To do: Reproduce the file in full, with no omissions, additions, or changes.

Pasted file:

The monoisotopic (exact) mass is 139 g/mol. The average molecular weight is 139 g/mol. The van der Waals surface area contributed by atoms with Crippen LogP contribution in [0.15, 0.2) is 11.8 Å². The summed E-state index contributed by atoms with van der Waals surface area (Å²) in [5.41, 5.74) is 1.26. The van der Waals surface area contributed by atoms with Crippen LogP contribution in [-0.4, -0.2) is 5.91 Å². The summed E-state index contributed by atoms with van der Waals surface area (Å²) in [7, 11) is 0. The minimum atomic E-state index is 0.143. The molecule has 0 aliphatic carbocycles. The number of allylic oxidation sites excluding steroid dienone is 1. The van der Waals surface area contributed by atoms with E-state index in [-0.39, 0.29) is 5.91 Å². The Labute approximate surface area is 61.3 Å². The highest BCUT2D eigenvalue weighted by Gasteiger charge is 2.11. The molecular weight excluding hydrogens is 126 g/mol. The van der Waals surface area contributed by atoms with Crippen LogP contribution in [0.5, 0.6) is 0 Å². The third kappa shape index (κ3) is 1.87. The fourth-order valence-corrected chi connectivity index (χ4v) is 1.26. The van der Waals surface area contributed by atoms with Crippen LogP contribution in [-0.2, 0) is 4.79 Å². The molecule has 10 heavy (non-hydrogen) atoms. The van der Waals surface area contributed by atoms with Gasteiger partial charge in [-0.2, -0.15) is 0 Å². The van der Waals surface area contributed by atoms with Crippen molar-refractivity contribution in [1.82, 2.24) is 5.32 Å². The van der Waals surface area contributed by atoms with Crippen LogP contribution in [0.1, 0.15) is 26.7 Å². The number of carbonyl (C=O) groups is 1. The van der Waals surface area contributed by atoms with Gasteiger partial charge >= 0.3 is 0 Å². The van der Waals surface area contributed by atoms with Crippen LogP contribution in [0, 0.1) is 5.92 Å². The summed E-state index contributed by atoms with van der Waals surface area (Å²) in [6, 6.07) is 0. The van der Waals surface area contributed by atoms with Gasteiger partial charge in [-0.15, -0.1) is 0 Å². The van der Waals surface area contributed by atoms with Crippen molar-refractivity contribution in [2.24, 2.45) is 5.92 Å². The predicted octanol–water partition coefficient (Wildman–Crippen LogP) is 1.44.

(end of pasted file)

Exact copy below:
The monoisotopic (exact) mass is 139 g/mol. The average molecular weight is 139 g/mol. The van der Waals surface area contributed by atoms with Crippen LogP contribution in [0.15, 0.2) is 11.8 Å². The summed E-state index contributed by atoms with van der Waals surface area (Å²) in [5.41, 5.74) is 1.26. The van der Waals surface area contributed by atoms with Crippen LogP contribution in [-0.4, -0.2) is 5.91 Å². The summed E-state index contributed by atoms with van der Waals surface area (Å²) in [7, 11) is 0. The minimum atomic E-state index is 0.143. The molecule has 0 aliphatic carbocycles. The number of allylic oxidation sites excluding steroid dienone is 1. The van der Waals surface area contributed by atoms with E-state index in [-0.39, 0.29) is 5.91 Å². The Labute approximate surface area is 61.3 Å². The highest BCUT2D eigenvalue weighted by Gasteiger charge is 2.11. The molecular weight excluding hydrogens is 126 g/mol. The van der Waals surface area contributed by atoms with Crippen LogP contribution in [0.5, 0.6) is 0 Å². The third kappa shape index (κ3) is 1.87. The fourth-order valence-corrected chi connectivity index (χ4v) is 1.26. The van der Waals surface area contributed by atoms with Crippen LogP contribution in [-0.2, 0) is 4.79 Å². The molecule has 10 heavy (non-hydrogen) atoms. The van der Waals surface area contributed by atoms with Gasteiger partial charge in [-0.2, -0.15) is 0 Å². The van der Waals surface area contributed by atoms with Crippen molar-refractivity contribution in [1.82, 2.24) is 5.32 Å². The van der Waals surface area contributed by atoms with Crippen LogP contribution in [0.1, 0.15) is 26.7 Å². The number of carbonyl (C=O) groups is 1. The van der Waals surface area contributed by atoms with Gasteiger partial charge >= 0.3 is 0 Å². The van der Waals surface area contributed by atoms with Crippen LogP contribution in [0, 0.1) is 5.92 Å². The summed E-state index contributed by atoms with van der Waals surface area (Å²) in [6, 6.07) is 0. The van der Waals surface area contributed by atoms with Gasteiger partial charge in [-0.15, -0.1) is 0 Å². The van der Waals surface area contributed by atoms with Crippen molar-refractivity contribution in [2.24, 2.45) is 5.92 Å². The predicted octanol–water partition coefficient (Wildman–Crippen LogP) is 1.44.